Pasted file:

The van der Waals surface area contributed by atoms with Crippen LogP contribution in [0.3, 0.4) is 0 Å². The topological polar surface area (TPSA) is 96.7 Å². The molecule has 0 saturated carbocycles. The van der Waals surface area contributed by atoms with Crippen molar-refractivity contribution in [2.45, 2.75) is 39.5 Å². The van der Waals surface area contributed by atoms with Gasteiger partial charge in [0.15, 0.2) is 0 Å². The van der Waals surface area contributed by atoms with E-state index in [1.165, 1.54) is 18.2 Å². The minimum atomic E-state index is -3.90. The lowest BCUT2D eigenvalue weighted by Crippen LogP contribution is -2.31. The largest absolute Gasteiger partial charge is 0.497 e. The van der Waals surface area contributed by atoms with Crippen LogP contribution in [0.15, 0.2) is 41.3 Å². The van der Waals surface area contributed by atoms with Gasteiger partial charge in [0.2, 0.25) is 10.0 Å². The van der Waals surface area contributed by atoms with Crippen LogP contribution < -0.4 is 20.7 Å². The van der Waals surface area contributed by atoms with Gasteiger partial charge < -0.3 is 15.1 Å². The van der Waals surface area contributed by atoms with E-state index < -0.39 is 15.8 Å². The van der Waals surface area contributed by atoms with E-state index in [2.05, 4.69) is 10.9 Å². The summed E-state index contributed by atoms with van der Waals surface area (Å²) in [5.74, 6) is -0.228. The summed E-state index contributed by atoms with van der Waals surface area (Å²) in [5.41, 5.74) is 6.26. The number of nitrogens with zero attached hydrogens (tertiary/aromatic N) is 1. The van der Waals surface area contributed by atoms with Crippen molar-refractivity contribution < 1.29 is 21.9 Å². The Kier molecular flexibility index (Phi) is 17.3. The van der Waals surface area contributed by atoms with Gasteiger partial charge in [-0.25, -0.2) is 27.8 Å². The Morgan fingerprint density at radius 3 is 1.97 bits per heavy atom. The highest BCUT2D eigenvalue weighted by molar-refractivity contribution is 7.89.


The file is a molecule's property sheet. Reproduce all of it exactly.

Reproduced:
The van der Waals surface area contributed by atoms with Crippen LogP contribution in [0.3, 0.4) is 0 Å². The topological polar surface area (TPSA) is 96.7 Å². The molecule has 0 saturated carbocycles. The van der Waals surface area contributed by atoms with Crippen molar-refractivity contribution in [2.45, 2.75) is 39.5 Å². The van der Waals surface area contributed by atoms with Gasteiger partial charge in [0.15, 0.2) is 0 Å². The van der Waals surface area contributed by atoms with E-state index in [1.165, 1.54) is 18.2 Å². The minimum atomic E-state index is -3.90. The lowest BCUT2D eigenvalue weighted by Crippen LogP contribution is -2.31. The largest absolute Gasteiger partial charge is 0.497 e. The van der Waals surface area contributed by atoms with Crippen LogP contribution in [0.15, 0.2) is 41.3 Å². The van der Waals surface area contributed by atoms with Gasteiger partial charge in [0.2, 0.25) is 10.0 Å². The van der Waals surface area contributed by atoms with Crippen LogP contribution < -0.4 is 20.7 Å². The van der Waals surface area contributed by atoms with Gasteiger partial charge < -0.3 is 15.1 Å². The van der Waals surface area contributed by atoms with E-state index < -0.39 is 15.8 Å². The van der Waals surface area contributed by atoms with E-state index in [2.05, 4.69) is 10.9 Å². The summed E-state index contributed by atoms with van der Waals surface area (Å²) in [5.74, 6) is -0.228. The summed E-state index contributed by atoms with van der Waals surface area (Å²) in [5.41, 5.74) is 6.26. The number of nitrogens with zero attached hydrogens (tertiary/aromatic N) is 1. The van der Waals surface area contributed by atoms with Crippen molar-refractivity contribution < 1.29 is 21.9 Å². The Kier molecular flexibility index (Phi) is 17.3. The van der Waals surface area contributed by atoms with Gasteiger partial charge in [-0.25, -0.2) is 27.8 Å². The Morgan fingerprint density at radius 3 is 1.97 bits per heavy atom. The highest BCUT2D eigenvalue weighted by molar-refractivity contribution is 7.89.